Running and owning a business is an adventure. No matter how skilled you are at jumping over obstacles and avoiding the hazards along the path, there simply isn’t a shortcut to get ting everything right. I would know – I’ve learned more than my fair share of lessons along the way as a business owner and a financial advisor.
If you’re starting out with your first business or considering jumping in, here are 10 common missteps and helpful tips to consider:
Be creative when it comes to financing. Today there are far more ways to fund and finance your business than sitting sweaty palmed in a banker’s office. Consider grants, loans, credit cards, friends and family investors, and even bartering to get what you need for that ground-level financing.
Establish business credit early. Your goal should be to build business credit – not personal credit-because it’s your business that will get you approved for future funding. Skip the personal award points, no matter the allure, arid pursue business accounts at stores and buy direct as opposed to buying through a credit card.
Be open-minded about who you hire. The success of your business relies on your people. Some industries are more concerned about hiring someone with the right degree from a prestigious university, but anyone can look awesome on paper. Keep in mind that you’re hiring the person’s skills, experience, and character, not their credentials.
Understand the rules of working with friends and family. Your closest circle of friends and family can be your best allies. Just be sure to start off with clear ground rules, expectations and contracts as you would with any partner or employee. A good rule of thumb is to treat your friends and family like employees, and your employees like friends and family.
Don’t be afraid to negotiate. Many new business owners go through a period of desperation for business, and that will often work against them. Remind yourself that costs and lead-time can often be changed with some conversation – and that applies to both buying and selling. Know your limits, be ok with saying no, or yes – but be clear that it may take longer to deliver than anticipated.
Don’t give stuff away. People assign value on an item or service based on what they paid for it. When you give it away, it’s worth nothing to other people. This was a hard personal lesson to learn!
Tell the truth with your vendors. People respect honesty rather than going along with something because you’re the client and they’re the vendor. Don’t be afraid to tell the truth. When you’re a new business owner, you’ll find yourself in compromising situations where you’ll be tempted to say and do things you know you shouldn’t. Resist that urge!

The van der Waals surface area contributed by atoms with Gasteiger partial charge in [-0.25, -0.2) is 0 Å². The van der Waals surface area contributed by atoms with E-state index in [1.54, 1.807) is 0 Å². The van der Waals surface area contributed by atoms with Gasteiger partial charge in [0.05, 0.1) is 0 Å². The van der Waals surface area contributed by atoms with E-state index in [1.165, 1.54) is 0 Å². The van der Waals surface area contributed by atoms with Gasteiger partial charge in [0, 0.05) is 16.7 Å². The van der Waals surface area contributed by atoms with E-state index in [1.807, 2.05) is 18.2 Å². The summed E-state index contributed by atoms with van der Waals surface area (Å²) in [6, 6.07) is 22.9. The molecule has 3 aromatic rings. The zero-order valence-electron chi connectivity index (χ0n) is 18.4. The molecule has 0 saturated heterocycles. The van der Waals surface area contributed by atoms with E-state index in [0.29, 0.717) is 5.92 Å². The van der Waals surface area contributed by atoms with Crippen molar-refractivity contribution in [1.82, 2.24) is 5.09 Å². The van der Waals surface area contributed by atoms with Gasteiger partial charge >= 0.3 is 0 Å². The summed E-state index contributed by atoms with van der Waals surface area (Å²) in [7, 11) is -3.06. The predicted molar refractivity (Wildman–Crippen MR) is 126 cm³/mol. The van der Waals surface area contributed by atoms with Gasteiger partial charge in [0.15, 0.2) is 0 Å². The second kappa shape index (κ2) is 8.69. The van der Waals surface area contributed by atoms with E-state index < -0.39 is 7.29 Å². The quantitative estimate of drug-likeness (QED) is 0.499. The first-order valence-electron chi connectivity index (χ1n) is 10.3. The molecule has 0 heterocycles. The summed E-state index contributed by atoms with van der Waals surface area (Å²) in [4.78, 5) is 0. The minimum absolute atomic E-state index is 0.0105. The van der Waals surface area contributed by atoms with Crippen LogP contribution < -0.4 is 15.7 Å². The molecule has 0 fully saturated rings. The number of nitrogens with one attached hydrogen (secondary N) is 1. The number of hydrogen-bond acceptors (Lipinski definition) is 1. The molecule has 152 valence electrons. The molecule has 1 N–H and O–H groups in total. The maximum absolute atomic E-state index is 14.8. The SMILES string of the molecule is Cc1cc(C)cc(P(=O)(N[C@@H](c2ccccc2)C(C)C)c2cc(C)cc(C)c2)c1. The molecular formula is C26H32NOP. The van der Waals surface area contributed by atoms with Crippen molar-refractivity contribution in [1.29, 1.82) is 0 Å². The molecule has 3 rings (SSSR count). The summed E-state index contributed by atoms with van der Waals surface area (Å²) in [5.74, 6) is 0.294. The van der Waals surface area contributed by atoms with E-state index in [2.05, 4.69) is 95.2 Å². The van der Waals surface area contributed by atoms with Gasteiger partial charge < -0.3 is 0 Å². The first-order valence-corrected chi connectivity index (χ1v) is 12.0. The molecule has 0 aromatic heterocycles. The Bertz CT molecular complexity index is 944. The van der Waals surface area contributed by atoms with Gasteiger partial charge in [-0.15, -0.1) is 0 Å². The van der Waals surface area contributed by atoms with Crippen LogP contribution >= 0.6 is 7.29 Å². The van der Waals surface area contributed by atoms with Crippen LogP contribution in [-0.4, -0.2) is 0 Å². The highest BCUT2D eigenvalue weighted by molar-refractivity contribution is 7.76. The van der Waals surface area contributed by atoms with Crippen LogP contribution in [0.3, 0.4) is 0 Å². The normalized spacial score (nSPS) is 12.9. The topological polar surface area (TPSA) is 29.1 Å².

Recognize when you’ve outgrown clients. As you grow and things change you may need different types of clients to reach the next level of success. Legacy business is reliable but tends to become baggage because you’re not the same business when you started the relationship. Don’t carry losing money on the books because of loyalty – you’re not best serving yourself or your client.
Accept when you need to fire clients. Not all people are meant to work together. You’ll find yourself with clients that you can’t connect with, or who never seem satisfied. Don’t be afraid to do what you know is the right thing to do. You’ll be ok, and so will they.
Know when to step up to visionary mode. There’s a great book by Santa Rosa author, Michael Gerber, called The E Myth, that defines three levels of business owners:
The Technician who does the work
The Manager who oversees the technicians
The Visionary focused on the direction of the business
So many businesses fail because as owners, we struggle to get out of technician mode. It takes letting go of control to be come a leader – a visionary – who is more focused on building the business than on executing the business.
There are lots of lessons to be learned in any business ownership, and no two paths or experiences are ever the same. As I now focus on helping business owners structure their finances and plan for the future, I believe in sharing advice that is beneficial for owners during every stage of their company’s growth.
Thanks for reading!